Project Driven

Project Driven

It was a busy 4th of July at our house. Yes, we worked outside. It was a project driven day that ended in a cookout and fireworks. There doesn’t seem to be many days where we can focus on accomplishing a lot around home, but that day we did. From weed control to harvesting the cover crop to addressing the white mold on some of our vines to installing a fence for the second round of peas, there was much to be done.

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Since we are out of our repurposed fencing, we found another way to make a pea fence. It is so much easier to harvest peas when they are growing upright.

Here’s a glimpse of what is growing on this week. Thanks again to Sam who took the majority of the photos in the blog.

Garden Science

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The first harvest of green beans. Notice all the white flowers. A green bean will grow from those flowers.

Pick-up and Delivery

• Remember that pick-up and deliveries will be on the schedule you have arranged with Harner Brothers CSA – please note the exceptions to this which were in the email.
• It is your responsibility to know that the pick-up or drop-off time will occur at the agreed upon time, and it is your responsibility as a shareholder to know this and be responsible for the produce at that time. If you are unable to utilize your share that week, it is still your responsibility: find someone else to pick it up or donate it to the food shelf.
• Each box is labeled for each family. The same boxes will be used for your family throughout the season. Boxes and containers should be returned the following week. Bags will only be used once.

Boxes of Produce

This list is prepared before we harvest your share. Some guesswork is involved! We do our best to predict which crops will be ready to harvest, but sometimes crops are on the list that are not in the share, and sometimes crops will be in the share even though they’re not on the list. Remember food safety in your kitchen when preparing, always wash your hands before working with your produce and always wash your produce before eating.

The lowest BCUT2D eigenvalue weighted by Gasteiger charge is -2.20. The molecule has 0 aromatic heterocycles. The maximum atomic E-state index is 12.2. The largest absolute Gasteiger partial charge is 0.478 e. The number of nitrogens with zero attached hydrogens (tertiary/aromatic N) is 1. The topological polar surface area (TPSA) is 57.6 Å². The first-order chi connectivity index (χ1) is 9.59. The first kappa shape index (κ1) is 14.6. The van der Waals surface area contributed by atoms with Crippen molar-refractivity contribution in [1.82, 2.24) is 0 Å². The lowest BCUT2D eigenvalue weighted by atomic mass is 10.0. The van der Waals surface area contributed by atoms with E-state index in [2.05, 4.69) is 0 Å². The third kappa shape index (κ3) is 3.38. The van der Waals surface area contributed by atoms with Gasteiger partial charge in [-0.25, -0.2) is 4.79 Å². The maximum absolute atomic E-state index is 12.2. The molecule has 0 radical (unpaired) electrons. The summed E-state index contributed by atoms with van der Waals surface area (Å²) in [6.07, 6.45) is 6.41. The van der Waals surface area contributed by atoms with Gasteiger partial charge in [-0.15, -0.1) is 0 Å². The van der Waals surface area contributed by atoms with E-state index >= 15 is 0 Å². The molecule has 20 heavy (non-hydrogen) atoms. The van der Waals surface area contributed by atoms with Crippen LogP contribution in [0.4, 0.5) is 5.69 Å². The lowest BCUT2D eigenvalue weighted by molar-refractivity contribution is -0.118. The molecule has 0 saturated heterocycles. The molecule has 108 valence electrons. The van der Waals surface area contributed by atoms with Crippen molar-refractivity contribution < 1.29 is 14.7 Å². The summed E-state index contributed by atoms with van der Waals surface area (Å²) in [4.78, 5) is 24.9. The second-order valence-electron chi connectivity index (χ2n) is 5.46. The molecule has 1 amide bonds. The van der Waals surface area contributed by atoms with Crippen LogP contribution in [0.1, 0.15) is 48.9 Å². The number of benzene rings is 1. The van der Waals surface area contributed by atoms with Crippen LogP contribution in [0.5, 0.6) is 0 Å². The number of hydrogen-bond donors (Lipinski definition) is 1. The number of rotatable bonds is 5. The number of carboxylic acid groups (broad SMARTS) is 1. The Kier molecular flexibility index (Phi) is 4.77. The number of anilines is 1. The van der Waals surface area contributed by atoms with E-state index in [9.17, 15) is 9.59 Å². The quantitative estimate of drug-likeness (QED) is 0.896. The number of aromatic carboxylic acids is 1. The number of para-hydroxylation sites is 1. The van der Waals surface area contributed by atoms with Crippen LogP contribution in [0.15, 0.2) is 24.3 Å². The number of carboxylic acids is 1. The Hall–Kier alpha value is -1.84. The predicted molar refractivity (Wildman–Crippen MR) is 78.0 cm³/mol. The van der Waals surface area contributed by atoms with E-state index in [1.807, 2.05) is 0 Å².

Black Seeded Simpson Lettuce – We have a new crop planted. This is the case for many of the salad type crops. In fact, we planted it about a month ago. It emerged even though the ground was pretty hard for the young plant to push through but it did have a poor stand. We have replanted again. Just not sure how quickly it will mature to harvest stage. Remember that some of the crops are ran under cold well water to take the field heat off of them so they last longer in your refrigerators. They are not washed – just cooled. So remember to wash your vegetables before eating.

Outrageous Red Lettuce – This variety adds beautiful color to any sandwich or salad.

Spinach/Kale mix – A little purple kale is mixed in with the spinach this week. There is an insect that is loving the kale this year. We are trying to trouble shoot control of this insect.

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Beets

Beets – The entire plant is edible – that includes the leaves. Here are some ideas from Martha Stewart on how to use your beets.

Kohlrabi – Giant Duke kohlrabi. Peel it and slice like an apple. Here are more ideas.

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Super Sugar Snap Peas are growing like crazy. Enjoy!

Super Sugar Snap Peas – Rat the pods and peas all together. Great snack.

Green Beans – The first round of green beans have been harvested. If you want to pickle any, please let us know as we have dill that you can use.

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Onion growing.

Onion – Walla Walla onions are in your boxes this week.

Zucchini/Summer Squash – make these into noodles, sauté and more. Check out this link for recipe ideas.

Cilantro – wash and enjoy. Freeze extra by placing in ice cube trays and running water over them and freeze. A good way to use later in soups and other dishes. Here’s a resource on Cilantro from Real Simple.

Flowers of the Week – Hostas, Zinnias, Hydrangeas and Tiger Lillys

Recipe of the Week

1 pound snap peas, trimmed
1 tablespoon unsalted butter
1/2 teaspoon coarse salt